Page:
There’s a revolution happening in how digital audio processing is being used in audio production. The reason is the dramatic increase in processing power and the sophisticated applications that are running on desktop and portable devices. And there is no reason to believe that ever more powerful…and cost effective…processors and innovative software won’t continue to offer recording professionals ever more tools.
I feel obligated to point out that all of the new plug-ins, powerful DSP tools and innovative software operate on PCM encoded audio. None of these new processes are available in a 1-bit or DSD environment. Even if the ultimate delivery format is an SACD or DSD download, chances are the majority of the production flow will have been done in the analog or PCM digital domain. Those advocates who believe that DSD will somehow impact a significant percentage of all audio production being done regardless of market segment are fooling themselves. Even now, as I’ve pointed out in the past, only 16% of the DSD audio you can purchase are native DSD recordings. The past, present and future of music production is going to be PCM-based…period.
Modeling an acoustic space using digital signal processing has been around for well over 20 years. Once we switched from analog to digital reverberation and delay lines back in the 1908s, the doors were thrown open. The first high quality room modeling applications captured the acoustic parameters of a specific (and usually wonderful concert hall). Engineers would bring expensive calibration microphones and test equipment into the targeted space and project a number of test tones to determine the reflection characteristics of that space. This would include initial reflections times, frequency dependent filtering, decay times and other timbral vs. time components.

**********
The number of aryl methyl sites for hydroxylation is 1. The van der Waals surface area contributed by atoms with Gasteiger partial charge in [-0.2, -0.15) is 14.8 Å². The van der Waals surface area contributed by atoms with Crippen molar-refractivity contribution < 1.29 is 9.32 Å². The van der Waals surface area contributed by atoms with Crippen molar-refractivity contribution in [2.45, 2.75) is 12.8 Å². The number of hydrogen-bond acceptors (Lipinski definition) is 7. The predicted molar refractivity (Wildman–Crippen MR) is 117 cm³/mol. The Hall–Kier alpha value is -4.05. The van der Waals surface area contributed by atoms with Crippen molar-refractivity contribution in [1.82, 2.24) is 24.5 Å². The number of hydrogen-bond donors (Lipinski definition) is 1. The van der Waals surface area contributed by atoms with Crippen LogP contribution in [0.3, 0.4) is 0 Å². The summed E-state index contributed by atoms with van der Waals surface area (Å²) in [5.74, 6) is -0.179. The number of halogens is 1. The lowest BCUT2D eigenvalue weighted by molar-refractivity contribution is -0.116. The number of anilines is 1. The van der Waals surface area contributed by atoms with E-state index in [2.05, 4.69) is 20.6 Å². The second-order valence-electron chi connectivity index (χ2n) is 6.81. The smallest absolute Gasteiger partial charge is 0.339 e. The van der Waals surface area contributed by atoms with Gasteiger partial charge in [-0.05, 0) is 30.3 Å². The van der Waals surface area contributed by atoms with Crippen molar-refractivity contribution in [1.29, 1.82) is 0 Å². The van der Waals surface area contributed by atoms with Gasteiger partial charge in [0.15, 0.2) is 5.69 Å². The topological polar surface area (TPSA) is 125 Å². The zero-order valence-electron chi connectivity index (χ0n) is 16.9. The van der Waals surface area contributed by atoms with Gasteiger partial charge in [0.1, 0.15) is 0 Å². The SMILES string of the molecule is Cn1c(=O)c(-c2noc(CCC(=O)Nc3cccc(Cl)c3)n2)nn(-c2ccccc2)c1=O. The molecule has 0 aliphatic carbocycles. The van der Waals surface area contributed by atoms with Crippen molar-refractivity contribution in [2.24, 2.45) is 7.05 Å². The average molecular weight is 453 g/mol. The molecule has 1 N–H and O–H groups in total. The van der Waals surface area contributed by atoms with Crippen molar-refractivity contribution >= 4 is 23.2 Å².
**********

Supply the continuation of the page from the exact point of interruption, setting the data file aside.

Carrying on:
The results of the exhaustive testing was encapsulated into a “convolution” algorithm that would be programmed into a reverberation preset in an outboard digital effects processor. Any signals that an engineer would route to the convolution program would be output with the “sound” of the original acoustic space. The boxes were expensive ($10,000 and up) but it was a whole lot better than traveling to actual halls.
More recently the notion of modeling an acoustic space has taken on a new and potentially very exciting new direction. By adding dynamic or real time modification of the convolution algorithms and other equipment modelling associated with a prized studio and space, engineers working in less than ideal environments can enjoy the benefits of a rich acoustic studio or performance space and its rare and valuable collection of microphones.
Figure 1 – The Ocean Way / Universal Audio Dynamic Room Modelling Plugin screen.
This is the opening blurb from the Universal Audio web page that describes the “world’s first dynamic room modeling plugin”:
“Imagine having access to one of the world’s premier recording studios, with full use of its vintage microphones, working alongside the man who has spent decades recording in its rooms, shaping your sounds in real time…with stunning results.
Developed by Universal Audio and Allen Sides, the Ocean Way Studios plug-in rewrites the book on what’s possible with acoustic space emulation. By combining elements of room, microphone, and source modeling, Ocean Way Studios moves far beyond standard impulse response players and reverbs — giving you an authentic replication of one of the world’s most famous recording studios.”
Now everyone that wants to have that Ocean Way Recording Studio sound can purchase a plugin for their Pro Tools rig and start making hit records. Well, at least they’ll have some new sound modification tools.
One final note regarding the plugins from Universal Audio. I wrote some time ago about the “Massive Passive” EQ Plugin and the fact that it claimed to be capable of 96 kHz/24-bit operation but was in fact, downconverting to 48 kHz. I was unable to determine from the specifications document whether this plugin runs at 96 kHz or 48 kHz. My guess would be the former.
Tomorrow, I’ll talk about the modelling of classic microphones and their use in a virtual space.